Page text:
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How to Create a React App with a Node Backend: The Complete Guide

reedbarger profile image Reed Barger Originally published at reedbarger.com Updated on ・7 min read

A React frontend connected to a Node backend is a rock-solid combination for any application you want to build.

This guide is designed to help you create full-stack projects with React as easy as possible.

Let's see how to set up an entire project using React and Node from scratch and deploy it to the web.

Want to build and deploy React and Node apps of your own? Check out my course series that shows you how to build your own full-stack React projects, like this one.

Tools You Will Need

  1. Make sure Node and NPM installed on your computer. You can download both at nodejs.org (NPM is included in your Node installation)
  2. Use a code editor of your choice. I am using and would personally recommend using VSCode. You can download VSCode at code.visualstudio.com.
  3. Make sure you have Git installed on your computer. This is necessary for deploying our application with Heroku. You can get it at git-scm.com
  4. An account at heroku.com. We will use Heroku to publish our app to the web entirely free.

Step 1: Create your Node (Express) backend

First create a folder for your project, called react-node-app (for example).

Then, drag that folder into your code editor.

To create our Node project, run the following command in your terminal:

npm init -y
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This will create a package.json file which will allow us to keep track of all our app scripts and manage any dependencies our Node app needs.

Our server code will live in a folder of the same name: server. Let's create that folder.

In it, we'll place a single file, out of which we'll run our server: index.js

We'll use Express to create simple web server for us which runs on port 3001 if no port is provided as an environment variable (Heroku will set this value when we deploy our app).

// server/index.js

const express = require("express");

const PORT = process.env.PORT || 3001;

const app = express();

app.listen(PORT, () => {
  console.log(`Server listening on ${PORT}`);
});
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Then in our terminal, we will install Express as a dependency to use it:

npm i express
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And then create a script in package.json that will start our web server when we run it with npm start:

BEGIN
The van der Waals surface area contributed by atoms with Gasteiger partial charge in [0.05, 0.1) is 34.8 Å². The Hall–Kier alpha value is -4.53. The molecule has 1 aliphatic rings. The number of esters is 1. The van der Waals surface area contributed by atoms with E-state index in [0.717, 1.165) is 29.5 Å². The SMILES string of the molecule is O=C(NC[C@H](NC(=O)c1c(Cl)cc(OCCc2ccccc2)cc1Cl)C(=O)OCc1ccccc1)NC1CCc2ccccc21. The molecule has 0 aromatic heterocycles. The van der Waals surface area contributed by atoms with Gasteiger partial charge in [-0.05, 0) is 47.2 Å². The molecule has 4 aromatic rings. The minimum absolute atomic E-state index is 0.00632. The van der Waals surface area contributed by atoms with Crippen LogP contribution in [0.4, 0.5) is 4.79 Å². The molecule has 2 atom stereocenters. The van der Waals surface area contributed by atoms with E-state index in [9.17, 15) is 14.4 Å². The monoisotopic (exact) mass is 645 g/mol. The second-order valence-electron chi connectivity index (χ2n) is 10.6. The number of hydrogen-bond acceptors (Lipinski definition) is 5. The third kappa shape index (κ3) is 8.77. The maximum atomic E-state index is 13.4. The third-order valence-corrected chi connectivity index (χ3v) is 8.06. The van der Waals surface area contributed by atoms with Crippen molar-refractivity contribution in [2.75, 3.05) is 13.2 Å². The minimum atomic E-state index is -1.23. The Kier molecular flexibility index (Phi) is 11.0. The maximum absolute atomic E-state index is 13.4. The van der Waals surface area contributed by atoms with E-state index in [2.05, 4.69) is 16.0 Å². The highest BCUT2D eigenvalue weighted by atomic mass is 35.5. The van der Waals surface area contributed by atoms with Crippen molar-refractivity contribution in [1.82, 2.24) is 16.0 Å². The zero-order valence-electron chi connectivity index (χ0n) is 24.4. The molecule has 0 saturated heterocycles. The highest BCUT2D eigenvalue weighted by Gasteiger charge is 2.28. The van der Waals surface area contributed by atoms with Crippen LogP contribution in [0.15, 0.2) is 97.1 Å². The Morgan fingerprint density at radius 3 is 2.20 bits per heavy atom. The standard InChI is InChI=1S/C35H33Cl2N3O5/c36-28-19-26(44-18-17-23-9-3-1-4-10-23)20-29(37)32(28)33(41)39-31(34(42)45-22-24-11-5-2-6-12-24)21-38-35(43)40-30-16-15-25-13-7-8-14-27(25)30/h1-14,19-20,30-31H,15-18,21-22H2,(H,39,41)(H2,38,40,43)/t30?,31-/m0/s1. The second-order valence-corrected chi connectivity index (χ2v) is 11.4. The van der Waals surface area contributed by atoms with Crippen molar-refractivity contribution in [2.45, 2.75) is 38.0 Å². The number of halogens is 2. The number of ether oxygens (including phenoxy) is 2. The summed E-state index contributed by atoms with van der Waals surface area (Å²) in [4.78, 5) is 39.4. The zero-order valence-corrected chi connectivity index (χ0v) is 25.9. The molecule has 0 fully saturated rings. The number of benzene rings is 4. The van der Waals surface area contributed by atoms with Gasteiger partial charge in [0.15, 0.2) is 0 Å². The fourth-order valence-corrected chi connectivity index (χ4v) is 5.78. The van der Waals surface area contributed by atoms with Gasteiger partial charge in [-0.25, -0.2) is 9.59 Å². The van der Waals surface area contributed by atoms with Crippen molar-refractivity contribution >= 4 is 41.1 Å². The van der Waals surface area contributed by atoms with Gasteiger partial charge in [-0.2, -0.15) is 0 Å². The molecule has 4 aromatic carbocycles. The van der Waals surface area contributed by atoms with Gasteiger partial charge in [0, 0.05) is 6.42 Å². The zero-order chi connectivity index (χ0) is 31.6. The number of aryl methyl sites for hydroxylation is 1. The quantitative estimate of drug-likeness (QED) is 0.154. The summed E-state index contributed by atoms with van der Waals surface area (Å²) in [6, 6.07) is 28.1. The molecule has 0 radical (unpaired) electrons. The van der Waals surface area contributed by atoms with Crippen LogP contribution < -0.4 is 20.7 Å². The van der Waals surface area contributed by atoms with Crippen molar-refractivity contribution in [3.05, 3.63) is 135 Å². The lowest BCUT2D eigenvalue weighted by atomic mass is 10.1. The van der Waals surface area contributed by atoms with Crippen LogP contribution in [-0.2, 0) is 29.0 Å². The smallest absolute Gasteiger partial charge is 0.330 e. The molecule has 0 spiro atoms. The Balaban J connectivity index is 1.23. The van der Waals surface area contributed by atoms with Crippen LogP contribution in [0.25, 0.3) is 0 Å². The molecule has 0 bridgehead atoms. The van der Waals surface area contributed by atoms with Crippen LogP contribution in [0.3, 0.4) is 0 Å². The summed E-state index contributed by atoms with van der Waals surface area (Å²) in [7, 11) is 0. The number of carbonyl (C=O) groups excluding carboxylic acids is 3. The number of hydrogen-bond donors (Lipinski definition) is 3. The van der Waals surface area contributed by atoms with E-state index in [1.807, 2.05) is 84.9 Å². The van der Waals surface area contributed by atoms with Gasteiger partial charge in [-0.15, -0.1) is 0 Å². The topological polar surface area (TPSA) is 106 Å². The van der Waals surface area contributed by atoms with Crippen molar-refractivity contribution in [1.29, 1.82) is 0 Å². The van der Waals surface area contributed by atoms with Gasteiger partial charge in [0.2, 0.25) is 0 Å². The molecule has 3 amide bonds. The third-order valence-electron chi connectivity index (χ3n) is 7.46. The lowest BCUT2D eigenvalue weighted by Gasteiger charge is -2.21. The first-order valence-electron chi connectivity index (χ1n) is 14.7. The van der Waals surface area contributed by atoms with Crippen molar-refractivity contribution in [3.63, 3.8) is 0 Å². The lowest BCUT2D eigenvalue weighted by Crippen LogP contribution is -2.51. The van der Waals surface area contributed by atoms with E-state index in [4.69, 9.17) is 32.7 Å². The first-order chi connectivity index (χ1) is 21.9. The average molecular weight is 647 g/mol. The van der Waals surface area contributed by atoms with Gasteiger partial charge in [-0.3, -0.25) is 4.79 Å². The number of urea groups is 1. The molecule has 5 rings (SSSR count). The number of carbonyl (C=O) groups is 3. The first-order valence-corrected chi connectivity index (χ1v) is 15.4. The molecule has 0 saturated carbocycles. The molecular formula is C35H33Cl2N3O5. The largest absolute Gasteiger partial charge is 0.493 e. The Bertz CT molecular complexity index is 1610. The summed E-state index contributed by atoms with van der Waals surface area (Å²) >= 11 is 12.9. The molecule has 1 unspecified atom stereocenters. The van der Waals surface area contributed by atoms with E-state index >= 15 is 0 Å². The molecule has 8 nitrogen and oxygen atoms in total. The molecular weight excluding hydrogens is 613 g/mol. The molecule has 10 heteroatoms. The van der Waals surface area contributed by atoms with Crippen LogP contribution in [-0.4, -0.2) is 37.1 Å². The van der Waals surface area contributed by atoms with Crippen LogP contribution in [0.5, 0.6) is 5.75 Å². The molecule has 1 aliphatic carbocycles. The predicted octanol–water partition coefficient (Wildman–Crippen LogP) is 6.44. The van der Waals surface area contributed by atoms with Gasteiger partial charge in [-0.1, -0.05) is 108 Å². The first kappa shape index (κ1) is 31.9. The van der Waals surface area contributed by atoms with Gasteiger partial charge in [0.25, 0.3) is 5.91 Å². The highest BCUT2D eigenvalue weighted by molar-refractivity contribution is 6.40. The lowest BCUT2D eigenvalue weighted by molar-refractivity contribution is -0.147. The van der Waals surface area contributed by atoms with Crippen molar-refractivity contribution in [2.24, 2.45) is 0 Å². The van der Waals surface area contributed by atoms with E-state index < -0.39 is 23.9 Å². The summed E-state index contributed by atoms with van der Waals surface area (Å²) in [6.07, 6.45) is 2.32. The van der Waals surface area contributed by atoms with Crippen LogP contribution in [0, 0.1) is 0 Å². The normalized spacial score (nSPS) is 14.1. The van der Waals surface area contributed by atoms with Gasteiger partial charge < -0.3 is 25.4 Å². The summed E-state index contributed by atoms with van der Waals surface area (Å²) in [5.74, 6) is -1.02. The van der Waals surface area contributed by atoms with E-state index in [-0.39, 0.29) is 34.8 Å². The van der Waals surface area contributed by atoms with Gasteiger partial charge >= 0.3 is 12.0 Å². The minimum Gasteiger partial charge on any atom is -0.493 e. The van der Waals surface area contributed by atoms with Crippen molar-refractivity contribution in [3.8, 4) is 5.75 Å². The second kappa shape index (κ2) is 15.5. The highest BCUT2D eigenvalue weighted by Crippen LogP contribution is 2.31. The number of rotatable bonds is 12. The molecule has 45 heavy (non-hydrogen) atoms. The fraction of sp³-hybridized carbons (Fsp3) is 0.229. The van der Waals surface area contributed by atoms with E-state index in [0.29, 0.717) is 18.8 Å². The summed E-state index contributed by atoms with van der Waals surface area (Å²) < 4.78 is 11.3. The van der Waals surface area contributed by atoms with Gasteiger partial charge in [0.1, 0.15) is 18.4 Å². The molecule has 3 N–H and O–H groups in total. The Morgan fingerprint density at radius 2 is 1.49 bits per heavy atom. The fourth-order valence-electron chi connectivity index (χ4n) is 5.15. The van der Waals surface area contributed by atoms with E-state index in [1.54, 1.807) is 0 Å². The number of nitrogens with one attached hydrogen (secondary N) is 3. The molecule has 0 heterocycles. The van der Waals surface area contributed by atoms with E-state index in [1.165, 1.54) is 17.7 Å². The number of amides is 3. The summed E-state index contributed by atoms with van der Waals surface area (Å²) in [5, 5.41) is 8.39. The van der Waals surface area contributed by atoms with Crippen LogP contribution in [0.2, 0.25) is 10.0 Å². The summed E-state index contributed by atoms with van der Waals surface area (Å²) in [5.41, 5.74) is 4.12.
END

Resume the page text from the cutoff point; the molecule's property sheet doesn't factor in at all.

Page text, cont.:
// server/package.json

  ...
  "scripts": {
    "start": "node server/index.js"
  },
  ...
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Finally, we can run our app using this script by running npm start in our terminal and we should see that it is running on port 3001:

npm start

> node server/index.js

Server listening on 3001
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Clip 1

Step 2: Create an API Endpoint

We want to use our Node and Express server as an API, so that it can give our React app data, change that data or do some other operation only a server can do.

In our case, we will simple send our React app a message that says "Hello from server!" in a JSON object.

The code below creates an endpoint for the route /api.

If our React app makes a GET request to that route, we respond (using res, which stands for response) with our JSON data:

// server/index.js
...

app.get("/api", (req, res) => {
  res.json({ message: "Hello from server!" });
});

app.listen(PORT, () => {
  console.log(`Server listening on ${PORT}`);
});
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Note: Make sure to place this above the app.listen function.

Since we've made changes to our Node code, we need to restart our server.

To do that, end your start script in the terminal by pressing Command/Ctrl + C. Then restart it by running npm start again.

And to test this, we can simply visit http://localhost:3001/api in our browser and see our message:

Clip 2

Step 3: Create your React frontend

After creating our backend, let's move to the frontend.

Open another terminal tab and use create-react-app to create a new React project with the name client:

npx create-react-app client
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After that, we will have a React app with all of its dependencies installed.

The only change we have to make is to add a property called proxy to our package.json file.

This will allow us to make requests to our Node server without having to provide the origin it is running on (http://localhost:3001) every time we make a network request to it:

// client/package.json

...
"proxy": "http://localhost:3001",
...
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Then we can start up our React app by running it's start script, which is the same as our Node server. First make sure to cd into the newly-created client folder.

After that, will start up on localhost:3000:

cd client
npm start

Compiled successfully!

You can now view client in the browser.

Local:            http://localhost:3000
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Clip 3

Step 4: Make HTTP Requests from React to Node

Now that we have a working React app, we want to use it to interact with our API.

Let's see how to fetch data from the /api endpoint that we created earlier.

To do so, we can head to the App.js component in our src folder and make an HTTP request using useEffect.

We will make a simple GET request using the Fetch API to our and then have our data returned as JSON.